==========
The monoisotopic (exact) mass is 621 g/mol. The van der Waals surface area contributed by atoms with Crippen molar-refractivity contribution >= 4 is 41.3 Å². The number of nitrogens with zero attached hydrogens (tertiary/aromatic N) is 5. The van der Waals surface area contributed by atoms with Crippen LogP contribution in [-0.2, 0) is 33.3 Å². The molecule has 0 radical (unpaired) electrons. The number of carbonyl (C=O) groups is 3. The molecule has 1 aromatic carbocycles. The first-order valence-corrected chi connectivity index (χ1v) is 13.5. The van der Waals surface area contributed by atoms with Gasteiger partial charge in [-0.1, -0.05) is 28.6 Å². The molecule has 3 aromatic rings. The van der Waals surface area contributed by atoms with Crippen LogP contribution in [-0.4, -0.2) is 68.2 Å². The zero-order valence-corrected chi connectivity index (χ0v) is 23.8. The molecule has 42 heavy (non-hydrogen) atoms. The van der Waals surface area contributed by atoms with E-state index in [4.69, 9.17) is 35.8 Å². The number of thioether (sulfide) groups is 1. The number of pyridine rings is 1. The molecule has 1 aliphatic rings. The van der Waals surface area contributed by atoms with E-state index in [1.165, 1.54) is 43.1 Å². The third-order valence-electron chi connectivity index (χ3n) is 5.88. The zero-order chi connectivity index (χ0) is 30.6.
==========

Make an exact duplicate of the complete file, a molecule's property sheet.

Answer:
The monoisotopic (exact) mass is 621 g/mol. The van der Waals surface area contributed by atoms with Crippen molar-refractivity contribution >= 4 is 41.3 Å². The number of nitrogens with zero attached hydrogens (tertiary/aromatic N) is 5. The van der Waals surface area contributed by atoms with Crippen LogP contribution in [-0.2, 0) is 33.3 Å². The molecule has 0 radical (unpaired) electrons. The number of carbonyl (C=O) groups is 3. The molecule has 1 aromatic carbocycles. The first-order valence-corrected chi connectivity index (χ1v) is 13.5. The van der Waals surface area contributed by atoms with Gasteiger partial charge in [-0.1, -0.05) is 28.6 Å². The molecule has 3 aromatic rings. The van der Waals surface area contributed by atoms with Crippen LogP contribution in [-0.4, -0.2) is 68.2 Å². The zero-order valence-corrected chi connectivity index (χ0v) is 23.8. The molecule has 42 heavy (non-hydrogen) atoms. The van der Waals surface area contributed by atoms with E-state index in [4.69, 9.17) is 35.8 Å². The number of thioether (sulfide) groups is 1. The number of pyridine rings is 1. The molecule has 1 aliphatic rings. The van der Waals surface area contributed by atoms with E-state index in [1.165, 1.54) is 43.1 Å². The third-order valence-electron chi connectivity index (χ3n) is 5.88. The zero-order chi connectivity index (χ0) is 30.6.